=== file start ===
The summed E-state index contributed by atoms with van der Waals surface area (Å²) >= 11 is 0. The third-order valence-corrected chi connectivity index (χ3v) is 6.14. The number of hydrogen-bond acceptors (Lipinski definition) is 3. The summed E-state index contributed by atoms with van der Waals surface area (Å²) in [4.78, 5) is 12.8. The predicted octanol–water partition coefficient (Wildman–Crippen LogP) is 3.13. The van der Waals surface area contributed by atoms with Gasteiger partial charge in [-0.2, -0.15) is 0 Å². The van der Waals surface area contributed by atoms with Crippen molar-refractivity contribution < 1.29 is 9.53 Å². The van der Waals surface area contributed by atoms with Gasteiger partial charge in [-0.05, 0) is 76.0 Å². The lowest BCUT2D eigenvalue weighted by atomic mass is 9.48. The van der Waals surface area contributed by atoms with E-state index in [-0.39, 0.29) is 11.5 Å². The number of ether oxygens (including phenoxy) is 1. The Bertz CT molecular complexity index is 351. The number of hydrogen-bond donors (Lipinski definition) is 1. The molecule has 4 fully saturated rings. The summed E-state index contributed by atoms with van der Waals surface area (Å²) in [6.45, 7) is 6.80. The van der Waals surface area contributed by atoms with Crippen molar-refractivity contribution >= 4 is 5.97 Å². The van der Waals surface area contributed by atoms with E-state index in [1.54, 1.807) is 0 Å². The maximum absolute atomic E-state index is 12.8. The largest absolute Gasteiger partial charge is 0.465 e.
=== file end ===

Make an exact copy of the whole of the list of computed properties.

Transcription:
The summed E-state index contributed by atoms with van der Waals surface area (Å²) >= 11 is 0. The third-order valence-corrected chi connectivity index (χ3v) is 6.14. The number of hydrogen-bond acceptors (Lipinski definition) is 3. The summed E-state index contributed by atoms with van der Waals surface area (Å²) in [4.78, 5) is 12.8. The predicted octanol–water partition coefficient (Wildman–Crippen LogP) is 3.13. The van der Waals surface area contributed by atoms with Gasteiger partial charge in [-0.2, -0.15) is 0 Å². The van der Waals surface area contributed by atoms with Crippen molar-refractivity contribution < 1.29 is 9.53 Å². The van der Waals surface area contributed by atoms with Gasteiger partial charge in [-0.05, 0) is 76.0 Å². The lowest BCUT2D eigenvalue weighted by atomic mass is 9.48. The van der Waals surface area contributed by atoms with E-state index in [-0.39, 0.29) is 11.5 Å². The number of ether oxygens (including phenoxy) is 1. The Bertz CT molecular complexity index is 351. The number of hydrogen-bond donors (Lipinski definition) is 1. The molecule has 4 fully saturated rings. The summed E-state index contributed by atoms with van der Waals surface area (Å²) in [6.45, 7) is 6.80. The van der Waals surface area contributed by atoms with Crippen molar-refractivity contribution >= 4 is 5.97 Å². The van der Waals surface area contributed by atoms with E-state index in [1.54, 1.807) is 0 Å². The maximum absolute atomic E-state index is 12.8. The largest absolute Gasteiger partial charge is 0.465 e.